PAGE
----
I've been flying at Bulwer on and off for the past 3 years. In fact it is where I learned to fly. You could say that my flying frequency depends on the size of my disposable income but I love the site and the locals, and find them to be genuinely interesting animals, and those that fly even better Homo Sapiens.
I remember my first experiences as a student, but most of all; I remember, (after what I considered at the time to be a great day flying), Hans and Craig calling my brother and I aside, and literally blowing the wind out of our wings for flying dangerously close to the ridge and my brother for performing 360 degree turns immediately in front of the 600 take-off. I also know that their reprimand was for good cause, because as a student, I had zero-to-nothing understanding of the risks of paragliding flight. I am not sure that I received this at the time with much grace but the concern has stuck through the years.
I personally have always been an aggressive pilot in the manner in which I fly. I suppose that I like the adrenaline rush. I enjoy spirals and wing-overs, and generally don't fret too much about the conditions. I have never had anything major go wrong that I could not deal with in flight, until recently that is.
In all my time of flying I have applied caution to calculated risk and I think it is safe to say that I am an extremely confidant pilot. The thing is, you push and push the envelope and the skills do improve as well as the confidence and attitude. This is not necessary a good or bad thing but can lead to stepping over the proverbial edge and into the rude awaking.
Not too long ago (6 weeks), my daughter and I accompanied Alan Laatz to Bulwer and found the flying community at the Playground, doing their stuff in 20 - 30 Km winds. We did not hang around for long and were soon off to the 1000 take off. A short flight in fairly strong conditions resulted in me attempting a short XC flight. It did not work out well because I ended up about 200 meters above the playground. After a quick spiral and one or two curses at students in the air for not following the rules - you know; right is right, and all that stuff, I landed, and managed to catch a lift up to the 1000 with the gurus:- Bruce Yelland, Andrew Gordon, Paul Pallet and Martin VD Merwe.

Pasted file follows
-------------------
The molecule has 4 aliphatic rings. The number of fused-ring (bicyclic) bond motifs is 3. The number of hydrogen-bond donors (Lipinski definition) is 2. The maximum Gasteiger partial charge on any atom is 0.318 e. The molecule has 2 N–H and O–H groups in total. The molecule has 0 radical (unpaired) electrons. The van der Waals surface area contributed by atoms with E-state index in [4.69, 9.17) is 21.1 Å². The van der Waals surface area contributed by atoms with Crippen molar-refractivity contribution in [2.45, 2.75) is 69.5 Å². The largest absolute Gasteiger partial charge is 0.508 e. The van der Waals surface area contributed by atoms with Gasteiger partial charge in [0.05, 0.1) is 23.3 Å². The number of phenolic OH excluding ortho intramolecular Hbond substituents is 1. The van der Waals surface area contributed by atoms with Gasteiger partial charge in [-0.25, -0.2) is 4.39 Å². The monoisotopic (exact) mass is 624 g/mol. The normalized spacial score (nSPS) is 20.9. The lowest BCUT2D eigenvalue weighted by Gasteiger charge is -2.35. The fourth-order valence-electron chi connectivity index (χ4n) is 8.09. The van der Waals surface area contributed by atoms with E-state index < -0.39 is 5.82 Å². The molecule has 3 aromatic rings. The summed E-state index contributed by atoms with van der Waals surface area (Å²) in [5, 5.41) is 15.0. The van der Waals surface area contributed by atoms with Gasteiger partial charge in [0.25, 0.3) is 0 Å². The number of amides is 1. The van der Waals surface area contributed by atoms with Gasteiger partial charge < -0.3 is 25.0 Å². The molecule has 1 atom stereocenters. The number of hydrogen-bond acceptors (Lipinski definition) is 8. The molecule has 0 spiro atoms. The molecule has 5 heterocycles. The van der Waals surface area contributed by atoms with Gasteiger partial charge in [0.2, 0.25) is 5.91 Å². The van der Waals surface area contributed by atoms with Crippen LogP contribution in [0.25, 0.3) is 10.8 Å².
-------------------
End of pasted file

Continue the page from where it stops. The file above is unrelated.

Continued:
The 1000 take off was strong. About 30 to 40 km/h with little lulls in-between. In no time I was off into the blue yonder and enjoying the strong roughish conditions. After some time Alan called on the radio to say that he had landed. I communicated my intention to land at Charlie's Pub from where he could pick me up and we could end the day with a couple of Brewskies.
All was well and I was on my final approach lined up with lots of height into wind. At the edge of the field at about 80m I was expecting some turbulence on my landing glide but the worst case scenario happened….. Rotor. BIG ROTOR! 80% or more of my leading edge folded in and the slow motion of accident recall took over. The whole incident took about 10 seconds but in my mind each action is played in detail and slow motion. My instinct was course correction, but my first thought was 'throw my reserve'. The glider had turned me about 180 degrees and I registered the power-lines behind me in my reserve descent drift path. I opted not to throw it, and allowed the glider to complete its asymmetrical turn and was confident that I might just recover into wing and touch down. How all this happened in my head in such short time span is one of the mysteries of the human mind. Anyway, I went with the years of experience and used the momentum of the glider to my advantage but with one major problem. I ran out of space. When I had completed about 300 of my intended 360 degree recovery turn, a deep impact was about to occur. (I am not a small person). I resolved that I had lost it, and gritted my teeth, lifted my feet, and went in bum first.
I bounced hard. Boy! Did I bounce!!!
I lay there amongst the brambles and let out a painful groan, which was not very loud but sounded like "UUUUUAAAGGGGAAA", followed by a self reprimand of "F@#$!K". After a short while help arrived, and I managed to stand up and walk away with a stable fracture of L4 & L6. I am a firm believer that any landing that you walk away from is a good landing, but this one shook the foundations somewhat.
Well that was my incident, but I must say "Thanks" to all those that responded, and gave assistance. Especially my daughter, (who I think got the worst fright), Shane, Alan, Hans and Bruce for his medical support. I must admit though, I'm not good at following doctor Bruce's orders. Two weeks later I was back in the air with a sore back.
If I have learned anything worth passing on from this incident, it's this:-
Cheers for now, and lookout for my next article entitled "BULWER: A WHOLE NEW EXPERIENCE"